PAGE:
Free Republic
Browse · Search
Topics · Post Article

Skip to comments.

A Month After Pope's Visit . . .Cardinal O'Malley Closes German Parish
The Wanderer Press | 5 June 2008 | Paul Likoudis

Posted on 06/13/2008 5:00:12 AM PDT by Serviam1

One month after Pope Benedict XVI made his historic visit to the United States, Sean Cardinal O’Malley ordered the closure of Boston’s oldest German parish, Holy Trinity, and declared all its assets — including $ 242,000 in its bank account — be transferred to Holy Cross Cathedral.

The priests and parishioners of Holy Trinity Church, established by German immigrants in 1844, opened the first parochial school in New England and introduced the Christmas tree and Christmas cards to Puritan Boston, among many other traditions.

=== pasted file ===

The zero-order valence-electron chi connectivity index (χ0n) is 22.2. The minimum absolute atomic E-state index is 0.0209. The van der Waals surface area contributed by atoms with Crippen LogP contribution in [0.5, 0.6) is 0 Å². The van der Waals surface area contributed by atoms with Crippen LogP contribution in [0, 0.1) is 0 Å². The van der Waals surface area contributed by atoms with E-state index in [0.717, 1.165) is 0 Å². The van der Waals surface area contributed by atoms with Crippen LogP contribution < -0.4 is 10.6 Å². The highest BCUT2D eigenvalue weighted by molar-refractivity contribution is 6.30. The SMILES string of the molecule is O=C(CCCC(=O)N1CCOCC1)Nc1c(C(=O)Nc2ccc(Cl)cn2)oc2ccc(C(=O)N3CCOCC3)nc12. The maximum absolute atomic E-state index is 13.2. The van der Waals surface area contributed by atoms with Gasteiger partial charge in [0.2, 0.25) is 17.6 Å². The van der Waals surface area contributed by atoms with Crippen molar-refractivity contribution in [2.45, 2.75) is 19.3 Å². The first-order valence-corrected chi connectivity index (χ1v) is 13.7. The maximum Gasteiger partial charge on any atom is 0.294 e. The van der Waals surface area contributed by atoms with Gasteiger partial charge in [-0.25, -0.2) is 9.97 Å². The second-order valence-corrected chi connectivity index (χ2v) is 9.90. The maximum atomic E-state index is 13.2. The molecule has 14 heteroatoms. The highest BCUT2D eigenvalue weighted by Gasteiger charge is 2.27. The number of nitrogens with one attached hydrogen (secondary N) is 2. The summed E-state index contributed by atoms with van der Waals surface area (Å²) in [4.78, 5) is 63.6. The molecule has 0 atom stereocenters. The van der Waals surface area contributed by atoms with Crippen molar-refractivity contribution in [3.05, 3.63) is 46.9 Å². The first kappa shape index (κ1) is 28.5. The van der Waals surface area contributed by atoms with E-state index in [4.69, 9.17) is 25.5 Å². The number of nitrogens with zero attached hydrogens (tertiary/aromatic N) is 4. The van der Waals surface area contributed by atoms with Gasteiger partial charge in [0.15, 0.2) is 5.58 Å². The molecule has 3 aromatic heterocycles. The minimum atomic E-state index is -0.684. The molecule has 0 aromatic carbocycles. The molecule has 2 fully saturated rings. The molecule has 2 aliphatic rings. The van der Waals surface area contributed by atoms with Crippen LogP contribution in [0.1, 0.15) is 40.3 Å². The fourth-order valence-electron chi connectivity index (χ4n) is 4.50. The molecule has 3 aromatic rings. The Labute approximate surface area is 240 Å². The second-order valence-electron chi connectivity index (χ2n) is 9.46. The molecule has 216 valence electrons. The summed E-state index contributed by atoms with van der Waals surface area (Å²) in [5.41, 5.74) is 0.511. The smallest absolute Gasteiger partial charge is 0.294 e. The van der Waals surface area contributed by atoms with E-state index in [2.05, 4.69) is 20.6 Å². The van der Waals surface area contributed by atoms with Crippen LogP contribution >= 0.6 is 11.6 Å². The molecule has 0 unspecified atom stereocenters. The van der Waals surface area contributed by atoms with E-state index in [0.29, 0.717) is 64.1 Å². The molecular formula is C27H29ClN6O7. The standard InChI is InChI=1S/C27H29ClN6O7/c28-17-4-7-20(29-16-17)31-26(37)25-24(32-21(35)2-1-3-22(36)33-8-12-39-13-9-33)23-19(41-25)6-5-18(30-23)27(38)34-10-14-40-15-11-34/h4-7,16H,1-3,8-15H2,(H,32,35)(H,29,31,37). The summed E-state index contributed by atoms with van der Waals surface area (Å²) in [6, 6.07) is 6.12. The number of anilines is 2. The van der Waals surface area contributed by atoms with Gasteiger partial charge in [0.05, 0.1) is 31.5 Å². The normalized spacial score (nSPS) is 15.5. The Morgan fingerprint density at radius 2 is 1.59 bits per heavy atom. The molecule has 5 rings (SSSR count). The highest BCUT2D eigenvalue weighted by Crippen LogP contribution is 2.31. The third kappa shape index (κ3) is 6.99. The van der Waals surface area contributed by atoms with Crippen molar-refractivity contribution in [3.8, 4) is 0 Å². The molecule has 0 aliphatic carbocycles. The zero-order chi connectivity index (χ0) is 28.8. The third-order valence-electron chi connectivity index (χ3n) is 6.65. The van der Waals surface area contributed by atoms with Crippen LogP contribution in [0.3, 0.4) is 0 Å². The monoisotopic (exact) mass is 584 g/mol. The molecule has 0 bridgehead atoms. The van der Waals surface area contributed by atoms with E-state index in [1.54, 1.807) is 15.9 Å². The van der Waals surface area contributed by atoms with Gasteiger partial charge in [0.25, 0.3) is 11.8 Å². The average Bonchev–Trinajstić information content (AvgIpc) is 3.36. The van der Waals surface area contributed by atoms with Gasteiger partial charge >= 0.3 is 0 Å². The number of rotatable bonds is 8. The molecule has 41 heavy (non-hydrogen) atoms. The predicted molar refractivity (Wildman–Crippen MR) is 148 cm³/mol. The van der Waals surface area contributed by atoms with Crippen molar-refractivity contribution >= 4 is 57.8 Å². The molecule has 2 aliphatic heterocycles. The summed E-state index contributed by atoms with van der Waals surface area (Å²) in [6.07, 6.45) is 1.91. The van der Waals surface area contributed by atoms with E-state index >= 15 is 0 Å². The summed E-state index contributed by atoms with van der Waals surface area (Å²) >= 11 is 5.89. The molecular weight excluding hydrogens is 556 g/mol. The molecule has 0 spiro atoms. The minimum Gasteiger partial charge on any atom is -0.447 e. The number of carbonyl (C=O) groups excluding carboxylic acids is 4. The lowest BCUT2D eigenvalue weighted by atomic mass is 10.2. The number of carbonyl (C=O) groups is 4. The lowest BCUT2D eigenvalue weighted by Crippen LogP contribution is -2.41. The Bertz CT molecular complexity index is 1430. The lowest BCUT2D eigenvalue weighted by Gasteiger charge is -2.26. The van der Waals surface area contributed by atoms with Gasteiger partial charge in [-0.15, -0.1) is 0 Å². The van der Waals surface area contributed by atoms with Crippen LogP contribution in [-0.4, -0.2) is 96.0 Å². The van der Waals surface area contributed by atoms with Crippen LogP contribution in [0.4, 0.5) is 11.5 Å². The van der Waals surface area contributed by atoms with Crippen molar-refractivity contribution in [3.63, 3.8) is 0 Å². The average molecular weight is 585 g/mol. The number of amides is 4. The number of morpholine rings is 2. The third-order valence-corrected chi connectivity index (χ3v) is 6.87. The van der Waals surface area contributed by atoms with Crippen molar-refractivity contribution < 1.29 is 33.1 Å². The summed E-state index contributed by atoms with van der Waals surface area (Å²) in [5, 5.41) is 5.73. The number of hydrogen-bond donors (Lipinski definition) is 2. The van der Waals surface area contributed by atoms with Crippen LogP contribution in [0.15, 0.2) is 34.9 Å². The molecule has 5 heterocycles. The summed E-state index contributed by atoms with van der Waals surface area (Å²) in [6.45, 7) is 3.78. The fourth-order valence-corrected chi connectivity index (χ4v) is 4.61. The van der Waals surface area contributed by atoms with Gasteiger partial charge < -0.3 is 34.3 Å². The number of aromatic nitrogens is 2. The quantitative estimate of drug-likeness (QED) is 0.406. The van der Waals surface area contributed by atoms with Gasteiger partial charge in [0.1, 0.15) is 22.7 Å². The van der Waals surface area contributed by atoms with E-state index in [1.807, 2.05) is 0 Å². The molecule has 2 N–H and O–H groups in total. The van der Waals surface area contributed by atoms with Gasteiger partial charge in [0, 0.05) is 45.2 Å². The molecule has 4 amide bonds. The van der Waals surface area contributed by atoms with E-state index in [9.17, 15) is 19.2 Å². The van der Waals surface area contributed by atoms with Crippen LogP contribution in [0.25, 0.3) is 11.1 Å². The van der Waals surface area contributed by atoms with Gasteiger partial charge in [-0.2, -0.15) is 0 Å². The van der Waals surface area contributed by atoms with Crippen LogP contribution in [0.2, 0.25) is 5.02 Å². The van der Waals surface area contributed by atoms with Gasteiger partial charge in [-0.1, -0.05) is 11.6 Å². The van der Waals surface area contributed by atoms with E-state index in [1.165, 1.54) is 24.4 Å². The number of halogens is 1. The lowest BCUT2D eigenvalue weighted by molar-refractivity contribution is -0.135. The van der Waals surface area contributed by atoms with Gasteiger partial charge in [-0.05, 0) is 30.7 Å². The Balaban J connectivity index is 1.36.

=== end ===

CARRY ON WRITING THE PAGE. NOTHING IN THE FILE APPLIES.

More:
Since 1990, the parish has been home for the Traditional Latin Mass community from 1990 to 2007, when the Traditional Latin Mass was relocated to Mary Immaculate of Lourdes Parish in Newton. Following Pope Benedict XVI’s motu proprio, parishioners of Holy Trinity successfully petitioned the pastor administrator, Fr. John J. Connolly, for the Latin Mass. Since January 2008, when the Latin Mass was restored, the congregation at Holy Trinity has tripled, despite a standing-room-only congregation at Mary Immaculate of Lourdes, said C. Joseph Doyle, a member of the Latin Mass Community at Holy Trinity, and executive director of the Catholic Action League of Massachusetts.